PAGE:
or 123 a.d.; though Gregorovius decides for 124 or 125 a.d., and
Keil for 125 a.d.* Now, however, since the investigation of Ditten-
berger (Hermes, VII., 1873, 213 ff.), it seems almost certain that
the latest date is the only tenable one. Dittenberger himself thinks
the year 125-126 a.d. the most probable.
The next point is perhaps even more difficult, that is, to determine
when the final dedication took place. There are two passages in
which an attempt is made to fix this date. The first is in Philostra-
tOS (Vit. Soph., I. 25, 6) : to 8e 'AOyjvrjcriv 'OXv/xttlov 81 i^rjKovra kol
Trei'TaKOWLaiy iru>v aTTOTeXecrOiv Ka$i.epojcras 6 avTOKpdrwp ws )(povov peya
dywvtcr/xa. There seems to be no various reading here, but one is
much tempted to believe that efa/cocnW was written instead of Trevra-
koctlwv. Assuming 530 b.C. as the date of the beginning, 660 years
would bring it down to 130 a.d., or almost the exact time at which
the dedication is generally placed. If the writer were giving the date
in round numbers, he might have said 600, but it is hard to see on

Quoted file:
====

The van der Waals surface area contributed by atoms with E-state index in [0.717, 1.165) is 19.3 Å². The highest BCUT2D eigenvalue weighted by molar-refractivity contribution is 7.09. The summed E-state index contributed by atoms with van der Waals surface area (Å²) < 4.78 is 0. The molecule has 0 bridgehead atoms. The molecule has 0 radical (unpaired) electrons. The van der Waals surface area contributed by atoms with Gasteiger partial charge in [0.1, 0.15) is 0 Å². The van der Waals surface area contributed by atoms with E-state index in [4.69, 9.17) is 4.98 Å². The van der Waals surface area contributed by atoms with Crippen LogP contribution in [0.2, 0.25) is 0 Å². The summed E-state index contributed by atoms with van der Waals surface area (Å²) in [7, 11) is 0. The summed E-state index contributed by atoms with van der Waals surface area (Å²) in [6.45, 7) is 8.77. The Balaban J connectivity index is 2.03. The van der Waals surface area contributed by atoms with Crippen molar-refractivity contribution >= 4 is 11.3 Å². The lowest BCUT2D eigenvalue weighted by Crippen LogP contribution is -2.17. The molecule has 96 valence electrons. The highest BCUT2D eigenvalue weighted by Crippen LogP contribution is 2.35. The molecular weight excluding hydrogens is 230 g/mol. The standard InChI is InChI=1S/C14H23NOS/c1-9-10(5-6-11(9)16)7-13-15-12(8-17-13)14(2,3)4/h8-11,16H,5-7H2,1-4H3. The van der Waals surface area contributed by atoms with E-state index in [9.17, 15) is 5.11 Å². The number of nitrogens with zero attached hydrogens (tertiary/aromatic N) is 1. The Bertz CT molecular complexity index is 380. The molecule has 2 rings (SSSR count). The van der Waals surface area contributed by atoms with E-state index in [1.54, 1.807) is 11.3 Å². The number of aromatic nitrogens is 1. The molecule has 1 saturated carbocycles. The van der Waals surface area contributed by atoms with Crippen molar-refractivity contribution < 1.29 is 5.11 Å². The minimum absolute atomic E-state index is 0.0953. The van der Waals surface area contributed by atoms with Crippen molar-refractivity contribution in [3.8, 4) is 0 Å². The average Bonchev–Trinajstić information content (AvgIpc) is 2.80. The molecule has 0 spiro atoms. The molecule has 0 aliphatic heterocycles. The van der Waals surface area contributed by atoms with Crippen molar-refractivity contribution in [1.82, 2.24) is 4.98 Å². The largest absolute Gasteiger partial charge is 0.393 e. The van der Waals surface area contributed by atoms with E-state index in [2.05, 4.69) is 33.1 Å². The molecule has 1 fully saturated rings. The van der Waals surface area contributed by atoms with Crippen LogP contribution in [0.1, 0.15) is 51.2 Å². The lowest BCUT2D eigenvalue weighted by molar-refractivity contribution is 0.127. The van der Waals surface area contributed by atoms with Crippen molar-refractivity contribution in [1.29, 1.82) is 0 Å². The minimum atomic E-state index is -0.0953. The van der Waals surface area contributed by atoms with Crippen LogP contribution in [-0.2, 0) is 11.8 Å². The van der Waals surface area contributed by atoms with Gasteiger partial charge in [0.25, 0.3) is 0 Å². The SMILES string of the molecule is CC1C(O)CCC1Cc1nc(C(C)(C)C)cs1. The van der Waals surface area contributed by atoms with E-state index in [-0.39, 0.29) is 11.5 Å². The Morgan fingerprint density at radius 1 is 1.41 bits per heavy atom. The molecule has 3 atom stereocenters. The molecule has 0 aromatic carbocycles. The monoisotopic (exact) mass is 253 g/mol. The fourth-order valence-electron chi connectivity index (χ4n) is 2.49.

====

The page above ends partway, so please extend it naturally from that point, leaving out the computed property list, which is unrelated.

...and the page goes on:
what grounds he could have written 560. The other is the scholium
on the passage of Lucian cited above (Scholia, III. 57, Jacob.) : to
'OA.v//.7riov, oirep eo"Ti^ lepov tov OXv/jlttlov Atos ev 'AOnvaa, Sia /xcya-
Xovpyiav airopovvTdiV ' AOrjvalwv xprjpaTatv ets rrjv KaracrKivyjv, TrXeiov to>v
t' Itwv Trapereive KTi£,6p,evov, ais kol 6 iv Ku£i/<u) rews • xal ovk av crvveTe-
XeaOqcrav apc^a), el p.rj ASpiafos 6 avTOKpdrwp 'Paj/xataiv 8^/xoo"tots ava-
Aw/xao-t crvvavTtXdfieTo rwv epyiov. The three hundred years here are
evidently reckoned from Antiochos Epiphanes (175 b.C.), and this
is entirely correct; still, we have merely an approximation. In the
life of Hadrian by Spartianus, however, occurs a passage from which
something more definite can be gained : Ad orientem profectus per
Athenas iter fecit, atque opera quae apud Athenienses coeperat de-
dicavit, ut lovis Olympii aedem et aram sibi (§ 13). Here we learn
that the dedication took place on one of his journeys to the East,
and this at once brings us again to the chronology of his travels.
Almost all chronologists agree that Hadrian visited Athens at least
three times as Emperor; and the problem is to determine the dates
of his last two visits, and to decide on which one the dedication took
place. On this point opinions vary considerably (Hertzberg, II. 329).
Lenormant (Recherches Arch, a Eleusis: Rec. dHnscr., p. 179),
Clinton (Fast. Rom., p. 124), and Eckhel (Doctr. Num., VI. p.
* Sec the full collation of the various views in Hertzbei'g, II. p. 301 ff.